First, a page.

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Budget Legislation

Alternatively called the budget


authorization phase, this starts
upon the House Speakers receipt
of the Presidents Budget and ends
with the Presidents enactment of
the General Appropriations Act.

Stages of Budget Legislation

What
What
What
What
What
What
What

are House Deliberations?


are Senate Deliberations?
are Bicameral Deliberations?
is Ratification and Enrollment?
is the Veto Message?
is Enactment?
are Reenacted Budgets?

1. House Deliberations
The House of Representatives, in
plenary, assigns the Presidents Budget
to the House Appropriations Committee.
The Committee and its Sub-Committees
then schedule and conduct hearings on
the budgets of the departments and
agencies and scrutinize their respective
programs and projects. It then crafts the
General Appropriations Bill (GAB).

In plenary session, the GAB is


sponsored, presented and defended by
the Appropriations Committee and
Sub-Committee Chairmen. As in all
other laws, the GAB is approved on
Second and Third Reading before
transmission to the Senate. (Note: In
the First Reading, the Presidents
Budget is assigned to the
Appropriations Committee.)

2. Senate Deliberations
As in the House process, the Senate
conducts its own committee hearings and
plenary deliberations on the GAB. Budget
deliberations in the Senate formally start
after the House of Representatives
transmits the GAB. For expediency,
however, the Senate Finance Committee
and Sub-Committees usually start
hearings on the GAB even as House
deliberations are ongoing.

The Committee submits its proposed


amendments to the GAB to plenary
only after it has been formally
transmitted by the House.

3. Bicameral Deliberations
Once both Houses of Congress have
finished their deliberations, they will
each constitute a panel to the
Bicameral Conference Committee.
This committee will then discuss and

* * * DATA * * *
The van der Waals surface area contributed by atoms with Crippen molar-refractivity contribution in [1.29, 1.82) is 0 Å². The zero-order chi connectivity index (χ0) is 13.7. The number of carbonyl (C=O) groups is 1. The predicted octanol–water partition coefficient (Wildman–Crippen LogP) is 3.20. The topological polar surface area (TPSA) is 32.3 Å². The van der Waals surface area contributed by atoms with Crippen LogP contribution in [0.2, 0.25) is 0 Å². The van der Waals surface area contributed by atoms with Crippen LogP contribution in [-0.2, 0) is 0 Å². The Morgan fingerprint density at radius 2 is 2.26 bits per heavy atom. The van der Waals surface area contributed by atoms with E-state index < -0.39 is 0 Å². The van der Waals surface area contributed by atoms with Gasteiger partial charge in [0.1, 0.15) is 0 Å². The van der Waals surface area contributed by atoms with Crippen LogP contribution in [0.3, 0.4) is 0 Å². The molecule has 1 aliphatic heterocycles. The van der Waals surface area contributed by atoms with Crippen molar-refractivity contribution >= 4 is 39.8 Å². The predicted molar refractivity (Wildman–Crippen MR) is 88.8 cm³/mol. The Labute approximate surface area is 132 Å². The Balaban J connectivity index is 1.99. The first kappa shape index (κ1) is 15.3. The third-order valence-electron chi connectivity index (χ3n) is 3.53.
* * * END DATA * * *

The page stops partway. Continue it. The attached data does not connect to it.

harmonize the conflicting provisions
of the House and Senate Versions of
the GAB. A Harmonized Version of
the GAB is thus produced.

4. Ratification and Enrollment


The Harmonized or Bicam
Version is then submitted to both
Houses, which will then vote to
ratify the final GAB for submission
to the President. Once submitted
to the President for his approval,
the GAB is considered enrolled.

5. The Veto Message


The President and DBM then review the
GAB and prepare a Veto Message, where
budget items subjected to direct veto or
conditional implementation are identified,
and where general observations are made.
Under the Constitution, the GAB is the only
legislative measure where the President
can impose a line-veto (in all other cases,
a law is either approved or vetoed in full).

6. Enactment
When the GAA is not enacted before the fiscal
year starts, the previous years GAA is
automatically reenacted. This means that
agency budgets for programs, activities and
projects remain the same. Funding for
programs or projects that have already been
terminated is realigned for other expenditures.
Because reenactments are tedious and prone
to abuse, the Aquino Administrationwith the
support of Congresshas committed to ensure
the timely enactment of a new GAA every year.

Reenacted Budgets
When the GAA is not enacted before the
fiscal year starts, the previous years GAA is
automatically reenacted. This means that
agency budgets for programs, activities and
projects remain the same. Funding for
programs or projects that have already been
terminated is realigned for other
expenditures. Because reenactments are
tedious and prone to abuse, the Aquino
Administrationwith the support of
Congresshas committed to ensure the
timely enactment of a new GAA every year.